„True circular economy cannot be built upon linear thinking!“

In a well-received presentation at the IERC (International Electronics Recycling Congress) in Salzburg in January 2023, Chris Slijkhuis illustrated, among other things, the enormous administrative effort that companies such as the Müller-Guttenbrunn Group have to make to classify and notify E-Waste - WEEE (Waste of Electric and Electronic Equipment) - when it is shipped across borders. His conclusion: „E-Waste classification has become too complex!“

Before diving into the matter of e-waste classification, however, one must shed light on the legal basis in Europe. The basis for the classification and notification of e-waste is firstly the „mother of regulations“ - the Basel Convention (Annex VIII or IX, if applicable), then the „daughter“ - the OECD Waste Shipment Framework, which differs from Basel, and the „son“ - the EU Waste Shipment Regulation and the EU Waste Codes. In addition to these international requirements, many countries carry out classifications according to their own waste codes for the respective exporting and importing country, which further complicate the procedure. In this context, Y-codes, H-codes, UN-codes, UN-classes, UN-numbers, UN-shipping names and customs codes also come into play. „It's just crazy how complicated it has become to classify a truck with e-waste material,“ Slijkhuis reports from the field.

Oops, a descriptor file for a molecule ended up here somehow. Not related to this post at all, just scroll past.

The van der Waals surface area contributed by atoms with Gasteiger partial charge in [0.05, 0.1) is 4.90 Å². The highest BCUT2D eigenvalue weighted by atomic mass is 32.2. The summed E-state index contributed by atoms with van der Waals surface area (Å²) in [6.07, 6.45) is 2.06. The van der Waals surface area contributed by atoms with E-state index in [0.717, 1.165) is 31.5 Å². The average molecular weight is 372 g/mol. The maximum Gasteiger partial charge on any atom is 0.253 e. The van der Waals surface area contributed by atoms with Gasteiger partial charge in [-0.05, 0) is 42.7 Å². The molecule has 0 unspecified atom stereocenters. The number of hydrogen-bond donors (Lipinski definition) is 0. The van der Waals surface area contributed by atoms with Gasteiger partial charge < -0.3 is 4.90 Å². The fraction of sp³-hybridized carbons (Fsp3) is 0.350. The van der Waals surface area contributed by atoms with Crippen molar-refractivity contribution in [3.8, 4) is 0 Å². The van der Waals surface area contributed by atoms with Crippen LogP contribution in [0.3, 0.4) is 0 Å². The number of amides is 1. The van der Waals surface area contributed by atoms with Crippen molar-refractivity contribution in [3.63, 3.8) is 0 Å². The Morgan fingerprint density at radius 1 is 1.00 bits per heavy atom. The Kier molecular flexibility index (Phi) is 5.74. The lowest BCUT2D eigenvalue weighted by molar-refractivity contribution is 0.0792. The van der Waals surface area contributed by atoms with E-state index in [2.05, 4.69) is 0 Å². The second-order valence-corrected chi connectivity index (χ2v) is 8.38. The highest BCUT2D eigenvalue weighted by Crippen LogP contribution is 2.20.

The analysis of e-waste for hazardousness has become defacto impossible!

The MGG-expert considers the distinction between hazardous and non-hazardous waste according to European guidelines to be extremely complex and downright impossible. The SVHC-list (Substances of Very High Concern) now lists 224 chemicals, the REACH Restriction List even more than 1,000 substances in 59 categories and the POP list lists more than 30 substance groups, of which the industry expects that there could soon be 200 groups. „These lists are getting longer every year, for which more and more disposal solutions then have to be found. Analyses of mixed e-waste for hazardousness are no longer possible in practice,“ Slijkhuis noted.